Classification of Olive Oil as designated by the International Olive Council (IOC)
When we think of olive oil classification, we usually come up with the two types; extra virgin oil and pure olive oil. What is the difference between these two familiar types? What does it mean to be “extra virgin”? The International Olive Council (IOC) denominates them in detail as follows:
1）Virgin Olive Oil
Virgin olive oil is obtained solely from olive berries, without the addition of chemicals or a heating process, and contain no other oil type. It is categorized into the following four types:
- Extra Virgin Olive Oil
Extra virgin olive oil is virgin olive oil exhibiting flawless flavor and aroma with an acidity level of no more than 0.8%.
- Virgin Olive Oil
Virgin olive oil also exhibits perfect flavor and aroma with an acidity level reaching up to 2%.
- Ordinary Virgin Olive Oil
Ordinary virgin olive oil possesses fine flavor and aroma with its acidity level not exceeding 3.3%.
- Lampante Virgin Olive Oil
Lampante virgin olive oil presents a flaw in its flavor with an acidity level that exceeds 3.3%. It was named after its use in oil lamps. It does not meet the standards of the IOC for consumption due to its flavor and is most often refined or put to industrial use.
※The difference between extra virgin olive oil and virgin olive oil lies in the level of acidity, not the perceived flavor differences detected by the tasters.
2）Refined Olive Oil
Refined olive oil is derived from virgin olive oils, such as Lampante olive oil, refined via methods including deoxidation, decolorization, and deodorization. It has an acidity level no higher than 0.3%.
3）Olive Oil known as “Pure Olive Oil” in Japan
“Pure olive oil” is a refined blend of virgin olive oils, with the exception of Lampante olive oils, with an acidity level below 1%.
4）Olive Pomace Oil
Olive pomace oil obtained by treating olive pomace with solvents. Its composition is different to olive oil, and the IOC stipulates that olive pomace oil not be labelled as “olive oil”. However, olive pomace oil with an acidity level of less than 0.3% can be sold for consumption purposes if it complies with the country’s domestic standards – it must simply go by a label other than “olive oil”.
Among the four grades, all olive oil sold in Japan for consumption purposes must follow what the Japan Agricultural Standard (JAS) specifies as having an acidity level below 2%, in other words, only extra virgin oil and pure olive oil.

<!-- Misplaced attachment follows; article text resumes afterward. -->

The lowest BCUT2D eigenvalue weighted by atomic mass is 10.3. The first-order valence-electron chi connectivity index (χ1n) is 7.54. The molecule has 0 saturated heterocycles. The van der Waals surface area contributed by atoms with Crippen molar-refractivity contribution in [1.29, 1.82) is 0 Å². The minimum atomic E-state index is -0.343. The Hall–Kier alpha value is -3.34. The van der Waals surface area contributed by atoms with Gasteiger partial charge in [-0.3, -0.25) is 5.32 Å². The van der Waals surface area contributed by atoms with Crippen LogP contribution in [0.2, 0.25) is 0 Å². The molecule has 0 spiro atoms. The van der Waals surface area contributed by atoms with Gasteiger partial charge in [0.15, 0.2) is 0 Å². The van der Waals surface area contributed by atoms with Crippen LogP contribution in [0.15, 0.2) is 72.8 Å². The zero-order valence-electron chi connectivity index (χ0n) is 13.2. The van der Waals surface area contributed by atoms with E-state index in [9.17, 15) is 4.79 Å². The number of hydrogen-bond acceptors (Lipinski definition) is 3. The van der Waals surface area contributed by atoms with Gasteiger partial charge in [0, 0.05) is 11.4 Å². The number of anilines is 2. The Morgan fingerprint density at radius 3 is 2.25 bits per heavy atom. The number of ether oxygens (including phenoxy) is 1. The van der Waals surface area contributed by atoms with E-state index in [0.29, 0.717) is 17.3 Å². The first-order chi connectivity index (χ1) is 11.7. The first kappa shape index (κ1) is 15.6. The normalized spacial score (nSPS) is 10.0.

The acidity levels refers to the amount of free fatty acid contained.
⇒ What is meant by “free fatty acid”?
For all oils and fats, including olive oil, the principal component is triacylglycerol. Usually, triacylglycerols are synthesized from three fatty acids joined together by a single glycerol molecule. However, olive oil contains a small amount of free fatty acid, which is not bound to a glycerol molecule. It is said that the more free fatty acid an olive oil contains, or the higher its acidity level, the more susceptible it is to deterioration.
Some cookbooks say pure olive oil is suitable for heating, whereas extra virgin olive oil should be eaten raw. However, in reality, it has been proven that extra virgin oil is more acid-resistant and produces far better results in cooking than pure olive oil.
For example, when preparing a tomato sauce, simply fry your onions and garlic with extra virgin oil, preferably at a low temperature. This alone will lend your tomato sauce a surprisingly authentic flavor!
We do not stock pure olive oil because it is difficult to guarantee its quality, due to its production methods; there are scarcely any regulations regarding the quality of the virgin olive oils blended to produce refined olive oil.
The extra virgin olive oil we offer are all from our own farms, grown and pressed with special care. You can rest assured that what you buy from us will truly enhance your cooking.